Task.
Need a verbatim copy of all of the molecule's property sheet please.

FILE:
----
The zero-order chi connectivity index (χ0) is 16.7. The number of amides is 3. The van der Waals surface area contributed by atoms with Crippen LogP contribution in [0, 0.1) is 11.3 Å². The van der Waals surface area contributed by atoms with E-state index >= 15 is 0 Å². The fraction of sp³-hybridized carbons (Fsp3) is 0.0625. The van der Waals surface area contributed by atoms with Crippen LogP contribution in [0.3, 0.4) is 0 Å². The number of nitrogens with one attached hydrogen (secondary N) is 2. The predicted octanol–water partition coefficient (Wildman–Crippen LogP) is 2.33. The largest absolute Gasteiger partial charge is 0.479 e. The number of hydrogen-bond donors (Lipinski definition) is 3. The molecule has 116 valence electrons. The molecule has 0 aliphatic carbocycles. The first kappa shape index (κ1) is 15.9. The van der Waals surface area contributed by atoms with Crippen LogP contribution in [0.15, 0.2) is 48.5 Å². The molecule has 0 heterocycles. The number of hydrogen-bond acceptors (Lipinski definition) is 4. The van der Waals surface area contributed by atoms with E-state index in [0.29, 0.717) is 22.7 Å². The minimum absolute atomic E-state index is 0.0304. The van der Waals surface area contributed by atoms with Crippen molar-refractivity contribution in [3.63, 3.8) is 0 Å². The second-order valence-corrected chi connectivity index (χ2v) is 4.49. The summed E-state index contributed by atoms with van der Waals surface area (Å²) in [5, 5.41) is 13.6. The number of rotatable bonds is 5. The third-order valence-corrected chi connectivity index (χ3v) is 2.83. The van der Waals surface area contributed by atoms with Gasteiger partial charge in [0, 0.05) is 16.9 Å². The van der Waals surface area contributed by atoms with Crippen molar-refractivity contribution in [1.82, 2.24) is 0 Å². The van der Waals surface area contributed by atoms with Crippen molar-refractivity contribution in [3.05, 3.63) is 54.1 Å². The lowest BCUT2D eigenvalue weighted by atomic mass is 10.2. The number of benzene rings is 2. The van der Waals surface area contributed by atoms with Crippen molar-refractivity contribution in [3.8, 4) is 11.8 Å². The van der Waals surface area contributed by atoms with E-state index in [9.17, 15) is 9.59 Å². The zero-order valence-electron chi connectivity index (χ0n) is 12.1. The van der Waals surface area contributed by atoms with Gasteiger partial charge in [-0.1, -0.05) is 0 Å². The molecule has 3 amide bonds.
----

The zero-order chi connectivity index (χ0) is 16.7. The number of amides is 3. The van der Waals surface area contributed by atoms with Crippen LogP contribution in [0, 0.1) is 11.3 Å². The van der Waals surface area contributed by atoms with E-state index >= 15 is 0 Å². The fraction of sp³-hybridized carbons (Fsp3) is 0.0625. The van der Waals surface area contributed by atoms with Crippen LogP contribution in [0.3, 0.4) is 0 Å². The number of nitrogens with one attached hydrogen (secondary N) is 2. The predicted octanol–water partition coefficient (Wildman–Crippen LogP) is 2.33. The largest absolute Gasteiger partial charge is 0.479 e. The number of hydrogen-bond donors (Lipinski definition) is 3. The molecule has 116 valence electrons. The molecule has 0 aliphatic carbocycles. The first kappa shape index (κ1) is 15.9. The van der Waals surface area contributed by atoms with Crippen LogP contribution in [0.15, 0.2) is 48.5 Å². The molecule has 0 heterocycles. The number of hydrogen-bond acceptors (Lipinski definition) is 4. The van der Waals surface area contributed by atoms with E-state index in [0.29, 0.717) is 22.7 Å². The minimum absolute atomic E-state index is 0.0304. The van der Waals surface area contributed by atoms with Crippen molar-refractivity contribution in [3.63, 3.8) is 0 Å². The second-order valence-corrected chi connectivity index (χ2v) is 4.49. The summed E-state index contributed by atoms with van der Waals surface area (Å²) in [5, 5.41) is 13.6. The number of rotatable bonds is 5. The third-order valence-corrected chi connectivity index (χ3v) is 2.83. The van der Waals surface area contributed by atoms with Gasteiger partial charge in [0, 0.05) is 16.9 Å². The van der Waals surface area contributed by atoms with Crippen molar-refractivity contribution in [1.82, 2.24) is 0 Å². The van der Waals surface area contributed by atoms with Crippen molar-refractivity contribution in [3.05, 3.63) is 54.1 Å². The lowest BCUT2D eigenvalue weighted by atomic mass is 10.2. The number of benzene rings is 2. The van der Waals surface area contributed by atoms with Crippen molar-refractivity contribution in [3.8, 4) is 11.8 Å². The van der Waals surface area contributed by atoms with E-state index in [9.17, 15) is 9.59 Å². The zero-order valence-electron chi connectivity index (χ0n) is 12.1. The van der Waals surface area contributed by atoms with Gasteiger partial charge in [-0.1, -0.05) is 0 Å². The molecule has 3 amide bonds.